5 top reasons for desk rejection – and how to avoid them

After submitting a manuscript to a journal, some authors are focused on the outcome of the peer review process, forgetting that a ‘desk rejection’ is the first hurdle they have to overcome.

Over the years Taylor & Francis journal editors have shared the top reasons for desk rejection, which were all quite similar regardless of discipline. These reasons are focused on three main areas in the publishing journey:

  • Choosing the right journal

  • Preparing your manuscript

  • Navigating the peer review process

When it comes to scholarly publishing, the reasons for desk rejection are more often than not within your control. Read on to find out how to avoid them. 

  1. Sent to the wrong journal

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Choosing a journal that is not a good fit for your work can slow down the publishing process.

Your first step should be reading a lot of published research to identify potential journals in your field.

When you come across articles similar to your work, make note of the journals they were published in. This will help you become aware of the journals that publish research like yours.

Networking is an important part of academia, so talk to your colleagues and mentors who have publishing insights and know your work well. They will be in a good position to recommend suitable journals to include in your list of journal options.

Apart from your own research, feedback from colleagues and the different criteria set by your institution, you can also try the Taylor & Francis Journal Suggester. This tool uses artificial intelligence to review your abstract, compares it with published articles and pairs it with the most suitable journals.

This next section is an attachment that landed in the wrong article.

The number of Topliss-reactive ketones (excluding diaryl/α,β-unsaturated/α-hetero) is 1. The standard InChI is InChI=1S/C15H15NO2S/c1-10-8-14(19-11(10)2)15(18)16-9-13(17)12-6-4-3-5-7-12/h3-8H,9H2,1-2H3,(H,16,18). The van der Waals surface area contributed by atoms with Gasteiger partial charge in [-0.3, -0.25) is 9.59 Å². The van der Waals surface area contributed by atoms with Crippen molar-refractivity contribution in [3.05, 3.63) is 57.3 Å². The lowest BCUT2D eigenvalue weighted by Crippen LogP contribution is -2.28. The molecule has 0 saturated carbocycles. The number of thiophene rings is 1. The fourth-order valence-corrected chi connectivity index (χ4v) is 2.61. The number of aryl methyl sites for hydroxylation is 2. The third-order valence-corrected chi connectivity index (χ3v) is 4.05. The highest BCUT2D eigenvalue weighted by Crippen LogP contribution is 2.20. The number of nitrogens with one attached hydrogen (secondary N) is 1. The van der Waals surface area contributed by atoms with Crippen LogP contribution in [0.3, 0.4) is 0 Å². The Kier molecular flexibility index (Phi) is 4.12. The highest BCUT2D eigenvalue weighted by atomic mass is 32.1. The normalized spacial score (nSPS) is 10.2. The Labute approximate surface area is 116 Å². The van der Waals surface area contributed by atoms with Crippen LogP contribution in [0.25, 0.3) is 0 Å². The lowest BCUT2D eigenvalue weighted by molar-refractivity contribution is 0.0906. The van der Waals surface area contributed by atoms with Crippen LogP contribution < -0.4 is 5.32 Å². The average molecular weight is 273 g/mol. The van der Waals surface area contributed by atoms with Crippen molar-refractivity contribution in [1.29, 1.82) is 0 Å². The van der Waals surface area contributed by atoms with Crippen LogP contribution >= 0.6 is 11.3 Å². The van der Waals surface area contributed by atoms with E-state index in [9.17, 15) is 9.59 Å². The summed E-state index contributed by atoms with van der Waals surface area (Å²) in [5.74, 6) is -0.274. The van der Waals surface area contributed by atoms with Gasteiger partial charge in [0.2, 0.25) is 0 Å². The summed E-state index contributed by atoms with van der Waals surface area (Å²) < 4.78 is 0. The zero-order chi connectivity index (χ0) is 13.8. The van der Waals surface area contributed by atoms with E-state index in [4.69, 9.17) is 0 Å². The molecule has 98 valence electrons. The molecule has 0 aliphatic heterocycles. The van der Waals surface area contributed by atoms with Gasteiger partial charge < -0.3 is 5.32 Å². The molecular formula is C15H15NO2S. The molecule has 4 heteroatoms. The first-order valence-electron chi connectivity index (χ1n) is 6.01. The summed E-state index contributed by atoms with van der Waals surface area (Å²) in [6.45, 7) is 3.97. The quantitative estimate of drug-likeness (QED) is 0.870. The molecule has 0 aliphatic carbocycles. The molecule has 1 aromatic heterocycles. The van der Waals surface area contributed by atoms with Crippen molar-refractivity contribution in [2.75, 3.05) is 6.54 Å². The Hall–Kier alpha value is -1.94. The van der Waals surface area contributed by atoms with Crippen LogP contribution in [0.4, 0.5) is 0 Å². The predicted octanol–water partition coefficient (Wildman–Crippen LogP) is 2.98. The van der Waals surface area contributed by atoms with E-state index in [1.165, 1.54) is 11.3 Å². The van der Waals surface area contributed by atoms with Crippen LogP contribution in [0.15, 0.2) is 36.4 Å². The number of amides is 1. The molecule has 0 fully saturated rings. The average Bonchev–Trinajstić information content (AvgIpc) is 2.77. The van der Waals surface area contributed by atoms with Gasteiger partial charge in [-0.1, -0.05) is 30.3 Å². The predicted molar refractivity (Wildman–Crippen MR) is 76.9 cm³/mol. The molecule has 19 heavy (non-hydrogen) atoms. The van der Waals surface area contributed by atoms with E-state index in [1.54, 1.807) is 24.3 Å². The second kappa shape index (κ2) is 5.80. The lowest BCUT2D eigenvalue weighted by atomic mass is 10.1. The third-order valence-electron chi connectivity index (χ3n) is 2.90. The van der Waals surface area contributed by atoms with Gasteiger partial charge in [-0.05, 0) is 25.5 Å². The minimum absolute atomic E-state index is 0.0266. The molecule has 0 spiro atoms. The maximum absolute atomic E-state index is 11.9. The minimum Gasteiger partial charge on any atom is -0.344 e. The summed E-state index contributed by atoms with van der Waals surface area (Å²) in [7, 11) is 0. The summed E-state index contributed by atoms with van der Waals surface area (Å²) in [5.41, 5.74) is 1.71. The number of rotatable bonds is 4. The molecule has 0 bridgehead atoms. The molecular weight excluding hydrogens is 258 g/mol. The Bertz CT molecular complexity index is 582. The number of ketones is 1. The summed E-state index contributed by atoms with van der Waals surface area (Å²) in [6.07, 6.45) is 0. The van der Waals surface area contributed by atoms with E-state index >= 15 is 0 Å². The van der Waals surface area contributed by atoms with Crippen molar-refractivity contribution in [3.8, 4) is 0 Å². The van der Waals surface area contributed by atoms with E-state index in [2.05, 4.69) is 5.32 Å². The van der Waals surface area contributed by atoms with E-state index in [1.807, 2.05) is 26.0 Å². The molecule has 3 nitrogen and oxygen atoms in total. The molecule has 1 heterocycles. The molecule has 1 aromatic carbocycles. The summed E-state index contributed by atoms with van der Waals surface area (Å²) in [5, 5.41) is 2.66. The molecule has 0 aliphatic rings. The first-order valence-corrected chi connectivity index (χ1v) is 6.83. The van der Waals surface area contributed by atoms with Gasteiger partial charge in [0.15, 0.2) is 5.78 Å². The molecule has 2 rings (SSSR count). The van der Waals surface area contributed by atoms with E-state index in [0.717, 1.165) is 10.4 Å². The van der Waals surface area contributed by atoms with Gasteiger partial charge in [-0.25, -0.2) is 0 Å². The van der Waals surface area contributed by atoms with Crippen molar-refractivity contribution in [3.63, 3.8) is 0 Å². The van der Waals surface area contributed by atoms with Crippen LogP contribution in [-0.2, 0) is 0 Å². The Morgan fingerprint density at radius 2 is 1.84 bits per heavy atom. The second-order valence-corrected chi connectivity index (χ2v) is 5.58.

Once you have identified a list of journals that could be a good fit for your work, please read each journal’s aims and scope statement. This will give you a clear understanding of what the journal is about and the types of research they are interested in publishing.

    2. Not a true journal article

    It is possible for editors to determine that your article is not a true journal article. This could mean that what was submitted to the journal is more similar to another type of academic writing such as a book chapter, condensed thesis etc.

    Here are a a few characteristics that may portray your article as not being a true journal article:

    • Has many different points 

    • It is unfocused

    • Too journalistic

    • Lacking the structure or language of a journal article

    Before you start writing your journal article, it’s important to spend time understanding your work and the audience you would like to reach.

    Throughout your career, you’ll likely engage in numerous research which will lead you to produce a variety of content. Typically, most people focus on publishing a journal article, but in reality research work often results in a mixture of different article types. It’s not just the final research article that can be published.

    Vector illustration of a character wearing all grey, standing and holding a pink watering can, with water pouring out, in their right arm.

              “One of the challenges faced by authors, especially early career researchers, is communicating their research findings in a manner that’s suitable and in line with how most researchers in their field present the research.”

              Victoria Babbit, Director Research Development & Outreach

              3. Not following the journal’s guidelines